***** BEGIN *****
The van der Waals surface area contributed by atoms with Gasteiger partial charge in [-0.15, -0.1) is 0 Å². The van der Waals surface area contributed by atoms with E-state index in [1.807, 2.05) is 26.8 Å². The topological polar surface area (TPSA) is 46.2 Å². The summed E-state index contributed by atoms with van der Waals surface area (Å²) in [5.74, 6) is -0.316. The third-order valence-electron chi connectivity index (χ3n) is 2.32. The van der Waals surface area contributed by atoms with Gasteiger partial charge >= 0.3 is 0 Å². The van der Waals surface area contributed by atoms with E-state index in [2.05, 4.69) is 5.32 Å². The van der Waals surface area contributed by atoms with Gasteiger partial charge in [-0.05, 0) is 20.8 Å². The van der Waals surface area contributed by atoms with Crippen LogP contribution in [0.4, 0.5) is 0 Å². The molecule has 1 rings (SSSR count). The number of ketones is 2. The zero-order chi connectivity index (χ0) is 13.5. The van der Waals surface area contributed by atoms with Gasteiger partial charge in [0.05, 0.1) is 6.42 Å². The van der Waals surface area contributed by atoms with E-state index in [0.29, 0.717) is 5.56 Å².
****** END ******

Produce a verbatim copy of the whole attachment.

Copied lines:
The van der Waals surface area contributed by atoms with Gasteiger partial charge in [-0.15, -0.1) is 0 Å². The van der Waals surface area contributed by atoms with E-state index in [1.807, 2.05) is 26.8 Å². The topological polar surface area (TPSA) is 46.2 Å². The summed E-state index contributed by atoms with van der Waals surface area (Å²) in [5.74, 6) is -0.316. The third-order valence-electron chi connectivity index (χ3n) is 2.32. The van der Waals surface area contributed by atoms with Gasteiger partial charge >= 0.3 is 0 Å². The van der Waals surface area contributed by atoms with E-state index in [2.05, 4.69) is 5.32 Å². The van der Waals surface area contributed by atoms with Gasteiger partial charge in [-0.05, 0) is 20.8 Å². The van der Waals surface area contributed by atoms with Crippen LogP contribution in [0.4, 0.5) is 0 Å². The molecule has 1 rings (SSSR count). The number of ketones is 2. The zero-order chi connectivity index (χ0) is 13.5. The van der Waals surface area contributed by atoms with Gasteiger partial charge in [0.05, 0.1) is 6.42 Å². The van der Waals surface area contributed by atoms with E-state index in [0.29, 0.717) is 5.56 Å².